Revenue and number of tickets a b c

Plot the graph of the ‘Revenue’ versus the ‘Number of tickets sold’ on the graphics calculator. Discuss the shape of the graph and any important features. From your graph determine how many tickets need to be sold to maximise the revenue. Use the graphics calculator to determine a quadratic rule that best fits the data. Use this rule to determine the revenue if the number of tickets sold is: i 5000 ii 7000

Varying factors a

b

436

Explore what effect each of the following changes would have on the maximum possible revenue and the number of tickets sold. i The venue is changed and the number of tickets available increases to 15 000. (All other factors are kept the same as the bullet points above.) ii For each $10 increase in ticket price the number of tickets sold decreases by 20%. (All other factors are kept the same as in the bullet points above.) Should the promoter consider factors other than maximising revenue? Discuss.

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2 Cars and stopping distance Driving over the speed limit even by a small amount can significantly increase the risk of not stopping in time and causing an accident. Statistics show that the risk of injury doubles for every 5 km/h above 60 km/h. One reason for this increased risk is reaction time—the time it takes between a person perceiving a danger and reacting to it. Once the brake has been depressed, it takes additional time before the car comes to a complete stop. The table below gives formulae for a car travelling at v metres per second. The reaction distance, dr metres; t is the reaction time

dr tv

The braking distance, db metres; a is the car’s deceleration

db

The total stopping distance, ds metres

ds tv

v2 2a v2 2a

Alert drivers An alert person driving will have a reaction time of about 1.5 seconds and their deceleration will be about 10 m/s2. a Write a formula in terms of v for: i reaction distance ii braking distance iii total stopping distance Sketch a graph of each one on the same axes over an appropriate range of t values. b Complete a table like the one below. Extend the table to include 65 km/h, 80 km/h, 100 km/h and 120 km/h. Speed in km/h

Speed in m/s

Reaction distance

Braking distance

Total stopping distance

40 km/h

Essential Mathematics VELS Projects

60 km/h c

d

How much further, in total, will the car travel if the driving speed is i increased by 5 km/h above 60 km/h? ii increased by 20 km/h (from 40 km/h to 60 km/h, from 60 km/h to 80 km/h, etc.)? iii doubled (from 40 km/h to 80 km/h and from 60 km/h to 120 km/h)? Approximately how many car lengths is each answer in c? Assume that a car length is approximately 4 metres.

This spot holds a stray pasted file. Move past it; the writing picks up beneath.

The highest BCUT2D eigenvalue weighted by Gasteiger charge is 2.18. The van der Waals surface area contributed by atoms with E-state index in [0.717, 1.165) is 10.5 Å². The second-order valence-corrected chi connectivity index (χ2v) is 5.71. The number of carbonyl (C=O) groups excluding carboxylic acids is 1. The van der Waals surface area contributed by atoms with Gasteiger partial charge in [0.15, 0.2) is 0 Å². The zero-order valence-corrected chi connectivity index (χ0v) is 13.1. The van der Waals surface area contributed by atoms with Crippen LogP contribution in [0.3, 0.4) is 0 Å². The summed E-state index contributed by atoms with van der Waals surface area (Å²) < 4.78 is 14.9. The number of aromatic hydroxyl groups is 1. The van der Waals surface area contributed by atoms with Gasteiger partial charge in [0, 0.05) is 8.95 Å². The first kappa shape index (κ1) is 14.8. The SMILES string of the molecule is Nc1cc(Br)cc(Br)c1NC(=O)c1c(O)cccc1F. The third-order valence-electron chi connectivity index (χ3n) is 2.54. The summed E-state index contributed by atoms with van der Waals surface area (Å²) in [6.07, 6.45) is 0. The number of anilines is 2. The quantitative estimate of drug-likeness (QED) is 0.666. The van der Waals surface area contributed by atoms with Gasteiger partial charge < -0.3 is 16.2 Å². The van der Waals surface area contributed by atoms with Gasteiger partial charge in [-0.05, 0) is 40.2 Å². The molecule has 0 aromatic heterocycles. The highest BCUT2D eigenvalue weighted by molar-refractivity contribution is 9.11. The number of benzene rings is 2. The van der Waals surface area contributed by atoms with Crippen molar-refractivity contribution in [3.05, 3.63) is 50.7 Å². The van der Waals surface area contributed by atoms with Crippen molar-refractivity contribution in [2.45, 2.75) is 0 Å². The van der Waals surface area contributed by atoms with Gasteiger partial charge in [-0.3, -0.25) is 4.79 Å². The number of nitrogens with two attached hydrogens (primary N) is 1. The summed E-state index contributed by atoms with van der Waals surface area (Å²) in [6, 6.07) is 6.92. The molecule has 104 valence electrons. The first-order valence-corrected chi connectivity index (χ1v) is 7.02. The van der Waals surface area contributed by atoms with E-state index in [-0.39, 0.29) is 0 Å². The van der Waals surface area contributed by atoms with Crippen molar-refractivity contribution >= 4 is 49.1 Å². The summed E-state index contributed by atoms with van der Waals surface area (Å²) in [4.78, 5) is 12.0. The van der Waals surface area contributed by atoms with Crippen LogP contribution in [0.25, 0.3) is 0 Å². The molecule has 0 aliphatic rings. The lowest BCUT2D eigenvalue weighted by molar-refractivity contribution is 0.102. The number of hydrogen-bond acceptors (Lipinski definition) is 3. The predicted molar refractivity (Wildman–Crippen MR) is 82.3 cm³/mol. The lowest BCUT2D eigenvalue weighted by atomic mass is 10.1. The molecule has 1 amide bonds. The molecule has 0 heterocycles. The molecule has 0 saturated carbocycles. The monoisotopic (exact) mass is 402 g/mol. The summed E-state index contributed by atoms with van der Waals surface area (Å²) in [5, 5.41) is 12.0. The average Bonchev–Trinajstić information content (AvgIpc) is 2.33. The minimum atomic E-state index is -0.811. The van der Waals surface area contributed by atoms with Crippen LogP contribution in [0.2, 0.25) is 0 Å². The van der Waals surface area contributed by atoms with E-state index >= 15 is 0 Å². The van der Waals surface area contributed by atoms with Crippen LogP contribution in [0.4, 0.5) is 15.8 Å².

Distracted drivers A driver who is distracted (e.g. using a mobile phone) takes twice as long as an alert driver to react. Repeat the above procedure if their deceleration remains at 10 m/s2. Compare your results with those above.

Deceleration Investigate what effect there will be on stopping distances if the deceleration is changed from 10 m/s2 to 15 m/s2. (Use the reaction time of 1.5 seconds used above.)

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Review

Chapter summary Key features of quadratic relations: y ax 2 bx c y

y-intercept

3

x-intercepts O

x 0 1

2 3 4 turning point

axis of symmetry

Transformations of y x 2 y a(x h)2 k a 0 minimum turning point a 0 graph reflected in x-axis (maximum turning point) The graph is dilated by a factor of a parallel to the y-axis. Axis of symmetry: x h

Translates the graph up or down: k k Translates the graph left or right: h0S h0d Turning point (h, k)

Null Factor Law (NFL) If a b 0 then a 0 or b 0 or both a and b 0. e.g. If (x c)(x d) 0 then x c or x d x-intercepts and turning points Number of x-intercepts

0

1

2

Shape of graph

If the graph has x-intercepts the turning point can be found by first determining the location of the axis of symmetry, which lies halfway between the two x-intercepts. Applications To solve maximum and minimum application problems you may need to: Draw a diagram. Define the variables and determine what you are trying to minimise or maximise. Determine any restrictions. Write an equation in terms of one variable only. Draw a graph. Solve the quadratic equation.